Happiness research, a field known as “positive psychology,” is chockfull of relevant findings.
Some of the latest research suggests that people
who focus on purposeful living are more likely to
enjoy good mental health and longevity, as
compared with those whose primary goal is achieving happiness.
If you’re highly satisfied with your life, you’re less likely to suffer from psychological or social problems, physical illnesses, stress and work issues.
Everyone, at one time or another, experiences bad luck and the problems life throws at us. But is it possible that some individuals are genetically wired to be happier and more resilient? The great news is if you’re not among them, you can improve your level of resiliency, happiness and satisfaction?
Hardwired for Happiness
It turns out that mood and temperament do, indeed, have a significant genetic component. In a 1996 study, University of Minnesota psychologists David Lykken and Auke Tellegen surveyed 732 pairs of identical twins and found them to be closely matched for levels of adult happiness, regardless of whether they’d grown up together or apart.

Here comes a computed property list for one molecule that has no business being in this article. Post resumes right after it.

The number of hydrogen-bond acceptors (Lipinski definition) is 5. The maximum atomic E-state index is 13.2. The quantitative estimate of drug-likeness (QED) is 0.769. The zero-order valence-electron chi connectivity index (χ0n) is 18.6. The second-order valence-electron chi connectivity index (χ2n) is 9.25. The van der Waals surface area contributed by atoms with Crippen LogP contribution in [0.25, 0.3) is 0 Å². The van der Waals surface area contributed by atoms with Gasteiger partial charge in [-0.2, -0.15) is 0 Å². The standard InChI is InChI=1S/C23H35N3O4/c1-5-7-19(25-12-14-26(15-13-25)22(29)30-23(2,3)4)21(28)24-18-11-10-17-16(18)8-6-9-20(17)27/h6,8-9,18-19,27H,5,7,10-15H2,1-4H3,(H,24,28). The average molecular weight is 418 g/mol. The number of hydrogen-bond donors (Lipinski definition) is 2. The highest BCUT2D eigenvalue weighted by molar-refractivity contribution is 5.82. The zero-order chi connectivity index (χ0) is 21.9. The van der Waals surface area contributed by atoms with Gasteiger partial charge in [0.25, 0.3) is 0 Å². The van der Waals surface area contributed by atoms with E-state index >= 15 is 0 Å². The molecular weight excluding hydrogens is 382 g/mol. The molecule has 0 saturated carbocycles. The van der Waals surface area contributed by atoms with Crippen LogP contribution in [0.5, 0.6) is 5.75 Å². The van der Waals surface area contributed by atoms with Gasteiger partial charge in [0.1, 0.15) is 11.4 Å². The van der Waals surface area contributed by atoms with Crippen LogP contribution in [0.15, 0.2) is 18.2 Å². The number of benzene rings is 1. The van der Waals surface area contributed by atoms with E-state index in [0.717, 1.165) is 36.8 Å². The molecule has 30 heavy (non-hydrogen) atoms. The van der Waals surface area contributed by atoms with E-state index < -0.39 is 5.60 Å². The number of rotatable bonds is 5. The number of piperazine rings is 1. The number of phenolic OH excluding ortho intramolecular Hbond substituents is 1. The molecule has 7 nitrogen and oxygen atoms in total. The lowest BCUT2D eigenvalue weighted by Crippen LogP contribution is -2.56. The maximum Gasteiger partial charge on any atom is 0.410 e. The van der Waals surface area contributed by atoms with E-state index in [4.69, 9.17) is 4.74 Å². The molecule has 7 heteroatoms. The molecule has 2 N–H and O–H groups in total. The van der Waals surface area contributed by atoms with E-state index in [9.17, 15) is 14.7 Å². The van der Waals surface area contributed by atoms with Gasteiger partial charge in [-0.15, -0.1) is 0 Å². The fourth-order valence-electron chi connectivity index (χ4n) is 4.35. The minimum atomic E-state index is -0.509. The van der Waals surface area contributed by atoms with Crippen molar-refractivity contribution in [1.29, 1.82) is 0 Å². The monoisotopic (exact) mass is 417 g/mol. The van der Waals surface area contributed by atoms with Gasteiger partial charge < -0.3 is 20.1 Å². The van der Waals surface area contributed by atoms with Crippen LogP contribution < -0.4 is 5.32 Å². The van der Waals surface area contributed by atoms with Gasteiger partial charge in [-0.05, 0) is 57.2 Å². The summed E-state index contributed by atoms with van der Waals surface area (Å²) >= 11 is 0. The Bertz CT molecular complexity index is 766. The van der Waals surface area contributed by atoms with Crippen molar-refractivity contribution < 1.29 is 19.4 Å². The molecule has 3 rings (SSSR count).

While everyone experiences ups and downs, your mood revolves around innate emotional baselines, or “set points.” Current research suggests that 50% of our capacity for happiness is genetically predisposed. Which mean 50% is within our control to influence and change.
Still, more than half of how we experience satisfaction and well-being depends on our motivations, goals and behaviors. Even with an inherited range of happiness, There is a lot we can do strengthen our resiliency which improves our happiness and quality of life.
Surprisingly, only about 10% of the variance in happiness levels is explained by differences in life circumstances (rich or poor, healthy or unhealthy, beautiful or plain, married or divorced, etc.).
Interestingly enough the richest Americans — those earning more than $10 million a year — report levels of personal happiness only slightly higher than those of the office workers they employ.
As we attempt to unravel and understand our happiness quotient, another question emerges: How many positive vs. negative experiences must we have before we can consider ourselves genuinely “happy”? Is there a happiness formula? The magic ratio according to Dr. John Gottman’s research is 5-to-1 ratio of positive to negative statements.
I’m curious. What makes you happy? What do you think about your own genetic set point for happiness? What is your Happiness formula?